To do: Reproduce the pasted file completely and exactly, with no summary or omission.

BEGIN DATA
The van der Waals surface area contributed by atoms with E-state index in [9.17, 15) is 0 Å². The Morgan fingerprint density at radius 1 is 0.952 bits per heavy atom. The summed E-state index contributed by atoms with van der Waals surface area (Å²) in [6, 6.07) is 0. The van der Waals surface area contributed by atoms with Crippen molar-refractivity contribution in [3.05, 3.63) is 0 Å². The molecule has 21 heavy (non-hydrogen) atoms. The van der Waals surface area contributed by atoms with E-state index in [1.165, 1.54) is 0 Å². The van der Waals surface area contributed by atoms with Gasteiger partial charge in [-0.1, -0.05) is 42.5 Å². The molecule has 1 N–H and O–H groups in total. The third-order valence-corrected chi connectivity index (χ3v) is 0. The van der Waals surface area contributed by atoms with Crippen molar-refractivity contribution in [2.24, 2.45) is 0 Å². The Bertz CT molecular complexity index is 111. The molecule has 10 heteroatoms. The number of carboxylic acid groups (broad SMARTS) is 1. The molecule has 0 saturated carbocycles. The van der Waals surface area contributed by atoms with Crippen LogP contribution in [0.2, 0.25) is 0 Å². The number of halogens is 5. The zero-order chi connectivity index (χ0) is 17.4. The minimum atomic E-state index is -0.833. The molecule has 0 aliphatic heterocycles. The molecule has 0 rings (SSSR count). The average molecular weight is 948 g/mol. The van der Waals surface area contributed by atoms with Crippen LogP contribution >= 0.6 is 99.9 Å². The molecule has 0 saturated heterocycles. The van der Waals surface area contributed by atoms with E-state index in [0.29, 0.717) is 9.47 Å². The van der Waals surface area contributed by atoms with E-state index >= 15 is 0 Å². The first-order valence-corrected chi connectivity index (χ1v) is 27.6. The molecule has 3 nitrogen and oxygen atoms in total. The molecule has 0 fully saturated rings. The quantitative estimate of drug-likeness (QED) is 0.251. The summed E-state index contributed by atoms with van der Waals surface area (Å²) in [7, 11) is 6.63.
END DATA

The van der Waals surface area contributed by atoms with E-state index in [9.17, 15) is 0 Å². The Morgan fingerprint density at radius 1 is 0.952 bits per heavy atom. The summed E-state index contributed by atoms with van der Waals surface area (Å²) in [6, 6.07) is 0. The van der Waals surface area contributed by atoms with Crippen molar-refractivity contribution in [3.05, 3.63) is 0 Å². The molecule has 21 heavy (non-hydrogen) atoms. The van der Waals surface area contributed by atoms with E-state index in [1.165, 1.54) is 0 Å². The van der Waals surface area contributed by atoms with Gasteiger partial charge in [-0.1, -0.05) is 42.5 Å². The molecule has 1 N–H and O–H groups in total. The third-order valence-corrected chi connectivity index (χ3v) is 0. The van der Waals surface area contributed by atoms with Crippen molar-refractivity contribution in [2.24, 2.45) is 0 Å². The Bertz CT molecular complexity index is 111. The molecule has 10 heteroatoms. The number of carboxylic acid groups (broad SMARTS) is 1. The molecule has 0 saturated carbocycles. The van der Waals surface area contributed by atoms with Crippen LogP contribution in [0.2, 0.25) is 0 Å². The number of halogens is 5. The zero-order chi connectivity index (χ0) is 17.4. The minimum atomic E-state index is -0.833. The molecule has 0 aliphatic heterocycles. The molecule has 0 rings (SSSR count). The average molecular weight is 948 g/mol. The van der Waals surface area contributed by atoms with Crippen LogP contribution >= 0.6 is 99.9 Å². The molecule has 0 saturated heterocycles. The van der Waals surface area contributed by atoms with E-state index in [0.29, 0.717) is 9.47 Å². The van der Waals surface area contributed by atoms with E-state index >= 15 is 0 Å². The first-order valence-corrected chi connectivity index (χ1v) is 27.6. The molecule has 3 nitrogen and oxygen atoms in total. The molecule has 0 fully saturated rings. The quantitative estimate of drug-likeness (QED) is 0.251. The summed E-state index contributed by atoms with van der Waals surface area (Å²) in [7, 11) is 6.63.